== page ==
Friday, June 18, 2010

Satisfaction - At What Cost?

The other day over at Hots & Dots, Cassandri brought up a video log about a guild (called Big Crits) that was progressing to 25 man Lich King, and documenting the progress in a very "reality TV" type of way. Hots & Dots Link Here. It's a very interesting video, and seeing the tidbits from the raider POV and the leader POV as well as the culture was very revealing.

For me, this was rather topical, since I had had a brief interaction with a guild that seems to be in a similar "mode": i.e., the guild's progression is paramount, and any individual is only a cog in the machine for that progression.

As I mentioned before, that is wholly unacceptable to me. But this got me to thinking, clearly this type of guild exists, on multiple servers, and represents a truly dedicated hardcore attitude towards raiding. Obviously, there is a panoply of variations, but there seems to be a reasonable spectrum of "cores" that progression type guilds seem to fall into. (as opposed to PvP oriented, or RP oriented, which I assume have their own spectrum, but that's something I know very little of)

So, in very basic terms, here's the spectrum guilds as I see it, from least "hardcore" to maximum hardcore. (yes, there are all sorts of variations, as well as variability of membership within each "type")

1 - Completely social. There is no internal organization for raiding or even Heroics.

2 - Social guild that runs heroics as a group, but that's about it.

3 - Social that runs progression raids (ICC, either 10 or 25). Participation is "as wanted by the toon". Real life ("RL") and "fun" take precedence to any progression. Anyone can join as long as there's room.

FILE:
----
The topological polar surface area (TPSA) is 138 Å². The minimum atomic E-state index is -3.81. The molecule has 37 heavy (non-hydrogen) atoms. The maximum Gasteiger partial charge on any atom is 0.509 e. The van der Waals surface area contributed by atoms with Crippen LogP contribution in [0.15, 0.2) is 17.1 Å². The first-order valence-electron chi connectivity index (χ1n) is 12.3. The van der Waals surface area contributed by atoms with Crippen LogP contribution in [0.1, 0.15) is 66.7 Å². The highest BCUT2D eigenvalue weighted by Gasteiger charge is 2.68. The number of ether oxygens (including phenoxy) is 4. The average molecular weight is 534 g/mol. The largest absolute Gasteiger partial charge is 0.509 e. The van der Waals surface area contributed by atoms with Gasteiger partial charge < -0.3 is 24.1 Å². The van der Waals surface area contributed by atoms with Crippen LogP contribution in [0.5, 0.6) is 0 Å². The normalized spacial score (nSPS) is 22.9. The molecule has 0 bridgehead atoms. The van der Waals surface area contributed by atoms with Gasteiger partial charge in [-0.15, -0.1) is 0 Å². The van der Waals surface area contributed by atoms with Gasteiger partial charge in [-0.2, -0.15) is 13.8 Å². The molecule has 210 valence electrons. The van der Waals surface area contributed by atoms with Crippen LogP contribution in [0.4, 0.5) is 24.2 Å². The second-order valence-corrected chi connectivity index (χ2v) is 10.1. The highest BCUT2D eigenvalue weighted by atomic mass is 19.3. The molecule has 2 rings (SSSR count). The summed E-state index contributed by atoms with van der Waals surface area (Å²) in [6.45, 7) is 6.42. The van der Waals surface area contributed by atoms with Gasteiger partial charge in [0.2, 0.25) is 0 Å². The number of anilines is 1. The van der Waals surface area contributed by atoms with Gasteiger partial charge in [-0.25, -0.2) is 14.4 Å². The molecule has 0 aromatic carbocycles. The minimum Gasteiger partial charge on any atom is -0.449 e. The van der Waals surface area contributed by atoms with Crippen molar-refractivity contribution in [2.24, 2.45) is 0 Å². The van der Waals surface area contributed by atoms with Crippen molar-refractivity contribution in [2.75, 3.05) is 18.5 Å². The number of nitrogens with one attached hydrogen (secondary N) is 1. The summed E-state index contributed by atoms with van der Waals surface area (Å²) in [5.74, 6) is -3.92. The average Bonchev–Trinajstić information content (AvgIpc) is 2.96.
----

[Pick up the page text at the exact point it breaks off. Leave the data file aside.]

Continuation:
4 - Raiding as social. A semi-core group of regulars. Most members are usually there, but no social pressure if you can't make it. having fun while progressing is the goal.

5 - Moderate progression - a pretty static group of people that raid. RL and such are allowed, but some commitment is required. This is the first "type" where being friends and good rapport is not needed: this is a raiding guild first & foremost. (friendships may still be there, but is not necessarily needed)

6 - Dedicated Progression Raid - You had better be there. Missing is grounds for /g kick. Generally the same group that starts is the same group that finishes.

7 - Hardest core raiding - Progression of the guild is paramount. Performance and functionality for each fight is paramount. Very good performance is not a guarantee that you will raid.

For me personally, I prefer somewhere in the 4-5 range. Kattastrophe's guild a 5, or maybe a 5.25. Big Crits is clearly a 7. I don't know, but I would assume that Ensidia and paragon are also. I would guess that Tamarind's guild is a 4, and Single Abstract Noun (the WoW Blogger reader's/writer's guild) is a 1.

Where do you/your guild fit? Did I miss anything?

Oh, and here's a question I *need* to ask: does a "7" guild exist pretty much exclusively for the benefit of the raid leader, and their 2-3 officers/etc? After all, from what I cans see, the only players "guaranteed" as spot during the final boss will be the raid leader and his/her cadre. Everyone else is expendable/interchangeable.

Does the benefit of being a part of that organization make it worthwhile to everyone else?

(or are there "7" guilds where the RL and cadre will pull themselves out for the raid/guild benefit?)



  1. Having been in a 2 guild and now being in a 3.5 one I only know how those work. I have known a few people that thought they were in 7 guilds but those guilds never lasted long enough to really progress because everyone got pissed at everyone else. I'd much rather have my friends then worry about whether I'm going to have a spot in the raid group, but to each there own.

  2. For me, fun is paramount as well. Turns out one of the guild officers is 11/12 on a differnt server, and a pretty nasty guild. He came back for his friends.